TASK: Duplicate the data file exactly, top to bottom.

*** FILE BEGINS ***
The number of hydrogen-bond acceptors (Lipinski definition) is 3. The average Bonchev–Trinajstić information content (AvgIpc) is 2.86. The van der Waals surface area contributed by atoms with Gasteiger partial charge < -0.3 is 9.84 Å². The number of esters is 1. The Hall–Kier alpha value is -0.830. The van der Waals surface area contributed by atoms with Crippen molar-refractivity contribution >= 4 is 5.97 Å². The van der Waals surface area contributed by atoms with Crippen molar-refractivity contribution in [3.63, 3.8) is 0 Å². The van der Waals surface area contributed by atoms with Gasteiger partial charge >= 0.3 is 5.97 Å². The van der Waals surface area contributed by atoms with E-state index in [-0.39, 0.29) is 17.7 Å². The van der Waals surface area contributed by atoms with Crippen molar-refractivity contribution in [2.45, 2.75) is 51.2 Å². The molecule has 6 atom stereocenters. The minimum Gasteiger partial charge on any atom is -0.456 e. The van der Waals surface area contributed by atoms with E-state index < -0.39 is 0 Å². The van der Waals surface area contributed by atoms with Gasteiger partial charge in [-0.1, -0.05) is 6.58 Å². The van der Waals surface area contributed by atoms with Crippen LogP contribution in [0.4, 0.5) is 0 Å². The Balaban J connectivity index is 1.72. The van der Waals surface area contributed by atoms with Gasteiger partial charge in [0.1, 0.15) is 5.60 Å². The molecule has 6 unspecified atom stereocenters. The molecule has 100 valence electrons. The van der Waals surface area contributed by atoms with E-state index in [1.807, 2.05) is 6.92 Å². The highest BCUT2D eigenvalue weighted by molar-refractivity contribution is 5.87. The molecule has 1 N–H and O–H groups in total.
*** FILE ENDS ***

The number of hydrogen-bond acceptors (Lipinski definition) is 3. The average Bonchev–Trinajstić information content (AvgIpc) is 2.86. The van der Waals surface area contributed by atoms with Gasteiger partial charge < -0.3 is 9.84 Å². The number of esters is 1. The Hall–Kier alpha value is -0.830. The van der Waals surface area contributed by atoms with Crippen molar-refractivity contribution >= 4 is 5.97 Å². The van der Waals surface area contributed by atoms with Crippen molar-refractivity contribution in [3.63, 3.8) is 0 Å². The van der Waals surface area contributed by atoms with Gasteiger partial charge >= 0.3 is 5.97 Å². The van der Waals surface area contributed by atoms with E-state index in [-0.39, 0.29) is 17.7 Å². The van der Waals surface area contributed by atoms with Crippen molar-refractivity contribution in [2.45, 2.75) is 51.2 Å². The molecule has 6 atom stereocenters. The minimum Gasteiger partial charge on any atom is -0.456 e. The van der Waals surface area contributed by atoms with E-state index < -0.39 is 0 Å². The van der Waals surface area contributed by atoms with Gasteiger partial charge in [-0.1, -0.05) is 6.58 Å². The van der Waals surface area contributed by atoms with Crippen LogP contribution in [0.4, 0.5) is 0 Å². The Balaban J connectivity index is 1.72. The van der Waals surface area contributed by atoms with Gasteiger partial charge in [0.1, 0.15) is 5.60 Å². The molecule has 6 unspecified atom stereocenters. The molecule has 100 valence electrons. The van der Waals surface area contributed by atoms with E-state index in [1.807, 2.05) is 6.92 Å². The highest BCUT2D eigenvalue weighted by molar-refractivity contribution is 5.87. The molecule has 1 N–H and O–H groups in total.